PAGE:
My name is Danny Boice and I am the CEO of Trustify. This is the third post of Chapter 2: Doubles as part of our Journey to Trust book series.

A week later, I’m coming home from work, fridge empty again. “What the fuck, Joanne? You and Meg are home all day. Can’t you take care of this shit?”

Meg coos Nolan, making her mental escape. Joanne looks up from a glossy magazine.

I scoop up Nolan. He’s the only thing that smells clean and I rub my face against the fuzzy sleeves of his onesie. Hope in one pink little creature, hurtling through space. He looks in my eyes, his own still bleary. I fall all over again. I will never fucking tired of being a dad.

I try again, because I’m a fucking masochist. “I’ll grab something at the store.” Nothing. Deep breath. One more try.

“You’ll never believe what happened at work…”

The glossy pages turn. I’ve been dismissed, me and Nolan both. Towards the kitchen then, son.

Later, me in the office, working on a report. Frantic scribbling in the margins, mind tilting and spinning on its axis, neck bent at 90 degrees. Neurons are crackling electro-chemicals, leaking out my ears. My synapses must be burning, fire pours out of me, onto the page. All the love I feel, stopped up and diverted from Joanne and the family, streams like Niagara Falls to Nolan, to work. They get my best, always. The lights of the office don’t turn off until three. When they do, sitting in the dark, the inside of my skull glows blue.

Joanne is heading out the next evening and I hold Nolan by the door, trailing pale blue blanket. “Where the fuck? What about Nolan?”

“Oh, for fuck’s sake, Danny. He has you and your mum. He’ll be fine. Mommy needs some alone time.”

She comes home at two and the smell of gin creeps in after her, a pale shadow.

The family picture cracks a little more. Now there’s two mommies for Nolan—the one in the pictures, smiling, and the one who hands him to me. “He stinks. I need a break. You change him.” The one who goes out and comes back when the lights are fading in the street, makes me imagine men in bars, leering. No point in smelling out the cologne. The straightjacket loosens, seems more like a regular jacket.

Bringing home the bacon, making grocery runs, changing diapers. There’s a lifelong nanny and a child development PhD in the house and Meg looks at me when Nolan fusses. “The baby is crying. Can’t you hold him?”

Years pass by without changing shape. Aren’t you supposed to be helping? Pounding headache pulse from hours at the College Board, bunched over reports and SAT ideas and then it’s me and son Nolan and new daughter Jordie. Where is mommy? Where is grannie? Who the fuck knows?

It’s easy to give the fuck up, let the moths eat holes through the straightjacket. A business trip outside the city and another body on the hotel sheets beside me. The jacket comes off. Bodily fluids, warm and with a hug. Bottles of wine propped up on the nightstand, not a drop left. Not love, but it’s the closest thing I’ve got. The movement of it is there.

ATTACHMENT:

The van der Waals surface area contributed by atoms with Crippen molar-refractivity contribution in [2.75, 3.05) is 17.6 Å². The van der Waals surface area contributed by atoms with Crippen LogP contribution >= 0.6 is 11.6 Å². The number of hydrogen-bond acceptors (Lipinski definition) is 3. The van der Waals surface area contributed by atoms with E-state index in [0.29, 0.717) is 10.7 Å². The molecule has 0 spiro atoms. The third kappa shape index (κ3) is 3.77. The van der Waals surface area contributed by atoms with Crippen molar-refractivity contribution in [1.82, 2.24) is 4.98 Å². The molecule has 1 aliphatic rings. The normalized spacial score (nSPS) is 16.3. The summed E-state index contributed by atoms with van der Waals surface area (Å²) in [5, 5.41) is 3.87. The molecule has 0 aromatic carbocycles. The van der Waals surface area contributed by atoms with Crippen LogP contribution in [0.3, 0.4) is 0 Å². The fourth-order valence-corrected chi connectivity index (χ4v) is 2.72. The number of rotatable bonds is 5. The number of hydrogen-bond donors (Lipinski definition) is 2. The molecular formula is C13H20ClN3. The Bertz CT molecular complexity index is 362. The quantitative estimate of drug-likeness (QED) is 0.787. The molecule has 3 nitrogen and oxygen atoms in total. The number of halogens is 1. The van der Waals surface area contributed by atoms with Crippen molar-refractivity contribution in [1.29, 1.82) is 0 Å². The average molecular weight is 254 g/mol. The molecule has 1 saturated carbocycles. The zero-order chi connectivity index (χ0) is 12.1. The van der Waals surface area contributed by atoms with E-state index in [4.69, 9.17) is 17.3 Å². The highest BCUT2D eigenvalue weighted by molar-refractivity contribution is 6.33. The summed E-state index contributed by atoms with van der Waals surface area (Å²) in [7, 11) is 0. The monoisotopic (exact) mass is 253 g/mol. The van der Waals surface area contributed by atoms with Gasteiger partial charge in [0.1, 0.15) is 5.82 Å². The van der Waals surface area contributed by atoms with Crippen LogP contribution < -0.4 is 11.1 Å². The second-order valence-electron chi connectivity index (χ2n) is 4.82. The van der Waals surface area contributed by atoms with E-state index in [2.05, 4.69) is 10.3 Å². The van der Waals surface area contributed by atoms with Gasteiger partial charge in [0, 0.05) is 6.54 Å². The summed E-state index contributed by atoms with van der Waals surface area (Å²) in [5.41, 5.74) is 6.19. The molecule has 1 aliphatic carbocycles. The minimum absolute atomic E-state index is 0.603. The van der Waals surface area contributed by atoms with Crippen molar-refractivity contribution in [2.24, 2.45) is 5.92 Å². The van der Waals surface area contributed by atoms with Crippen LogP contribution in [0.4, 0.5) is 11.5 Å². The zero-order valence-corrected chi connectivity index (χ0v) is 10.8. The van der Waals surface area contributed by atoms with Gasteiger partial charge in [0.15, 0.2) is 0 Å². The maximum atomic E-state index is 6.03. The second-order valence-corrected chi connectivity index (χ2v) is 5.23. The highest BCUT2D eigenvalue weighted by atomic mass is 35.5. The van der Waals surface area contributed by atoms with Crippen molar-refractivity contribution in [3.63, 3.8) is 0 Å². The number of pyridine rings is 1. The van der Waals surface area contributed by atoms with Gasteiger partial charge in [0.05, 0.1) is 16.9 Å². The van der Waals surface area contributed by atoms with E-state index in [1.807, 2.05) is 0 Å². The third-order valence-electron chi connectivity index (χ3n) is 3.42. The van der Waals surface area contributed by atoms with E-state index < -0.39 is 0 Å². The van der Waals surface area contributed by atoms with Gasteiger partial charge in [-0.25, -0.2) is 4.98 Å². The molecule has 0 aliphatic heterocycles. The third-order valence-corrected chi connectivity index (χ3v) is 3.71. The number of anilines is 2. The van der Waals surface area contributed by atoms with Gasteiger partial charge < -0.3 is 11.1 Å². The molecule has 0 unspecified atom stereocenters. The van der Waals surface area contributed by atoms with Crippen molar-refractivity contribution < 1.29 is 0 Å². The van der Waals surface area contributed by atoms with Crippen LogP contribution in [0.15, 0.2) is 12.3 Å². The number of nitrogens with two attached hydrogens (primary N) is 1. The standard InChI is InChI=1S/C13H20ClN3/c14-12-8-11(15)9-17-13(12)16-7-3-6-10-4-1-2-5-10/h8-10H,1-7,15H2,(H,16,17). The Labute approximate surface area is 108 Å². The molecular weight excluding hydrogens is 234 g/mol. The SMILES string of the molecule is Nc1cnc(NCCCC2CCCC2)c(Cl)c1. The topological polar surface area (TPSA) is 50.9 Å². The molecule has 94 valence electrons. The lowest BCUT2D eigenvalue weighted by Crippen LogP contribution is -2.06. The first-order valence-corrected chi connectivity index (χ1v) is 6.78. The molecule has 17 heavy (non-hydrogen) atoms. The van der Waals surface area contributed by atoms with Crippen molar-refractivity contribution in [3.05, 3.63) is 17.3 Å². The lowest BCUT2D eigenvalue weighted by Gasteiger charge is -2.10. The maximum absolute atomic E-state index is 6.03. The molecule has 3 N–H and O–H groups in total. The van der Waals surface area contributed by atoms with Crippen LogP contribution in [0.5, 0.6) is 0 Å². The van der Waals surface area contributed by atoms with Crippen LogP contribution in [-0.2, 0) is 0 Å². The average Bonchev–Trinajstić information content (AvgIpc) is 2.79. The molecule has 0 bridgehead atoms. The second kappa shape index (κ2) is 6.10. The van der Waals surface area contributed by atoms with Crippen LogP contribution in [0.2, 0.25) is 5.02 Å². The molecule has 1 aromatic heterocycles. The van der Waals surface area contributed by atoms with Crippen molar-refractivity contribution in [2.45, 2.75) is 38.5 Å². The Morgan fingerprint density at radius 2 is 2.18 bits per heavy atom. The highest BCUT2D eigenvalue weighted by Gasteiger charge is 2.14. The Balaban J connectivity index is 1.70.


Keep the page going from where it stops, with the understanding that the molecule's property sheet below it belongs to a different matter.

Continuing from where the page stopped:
At 6pm, I’m home, climbing up the steps to the big-white-house. Hello, hello. Kiss the wife on the cheek. Bring home the cash. Fill the fucking fridge. Flip the fucking burgers. And after dark, it’s glasses of wine or naked bodies in hotel rooms. It’s frantic inventing in the cave of my office. Drunk as a fucker and passed out on white sheets.

One night, I walk in through our solid oak door. Nolan looks up at me with wide eyes. He’s three fucking years old. Shouldn’t he be talking? Something? Fuck if I know. Shouldn’t the au pair and the childhood development expert know? Did I mess him up already? I swallow down hangover and pick him up. “Hey, buddy, did you miss me when I was gone?” I’ve showered off the pussy; I’m a squeaky clean dad. Jekyll and Hyde and I do all my hiding away. Only the kindly dad at home. With Nolan and Jordie, my world narrows down and fractions become whole.

Before Jordie came I learned how to perfect the role, how to be Ward Fucking Cleaver. Happy dad, nice shirt. Gaping hole of deep fucked-up-ness strictly in check. Practice, practice, practice. I found my training field when Nolan was three months old and Joanne and I joined a Gymboree class. The room was like an LSD trip, Rorschach blot of orange, red, green, blue, pink. All couples, smiling at each other and crouching over kids. “Hoooo,” adults whooping like teenagers as babies bobbled drunkenly where they were propped up on foam pads and moms and dads blew bubbles or danced. Lollapalooza without the drugs or alcohol. First thought: “Is this how it’s supposed to be?”

“Hi, I’m Jen and this is Eli.” Slow introductions. I looked for cracks in their stories, but hit solid granite. Are they like us? Is theirs just an image too? Jen with her brown hair and open smile looked at Nolan and held out her hand. Nothing in her eyes but chocolate brown. Guileless. Eli matched her, brown hair and big smile.

Falling into friendship was like falling into a clear lake. Babies falling over each other in a puppy pile and us laughing. Laughing. Hmmm.

“So, how are you guys surviving parenthood?” Jen asks with a bright smile.

I lean forward, she listens. From the start, we were trading ideas back and forth like baseball cards. The weeks pass and I want to collect all of them. be continued.

Check out the first and second part of this chapter!


Danny Boice
Danny Boice

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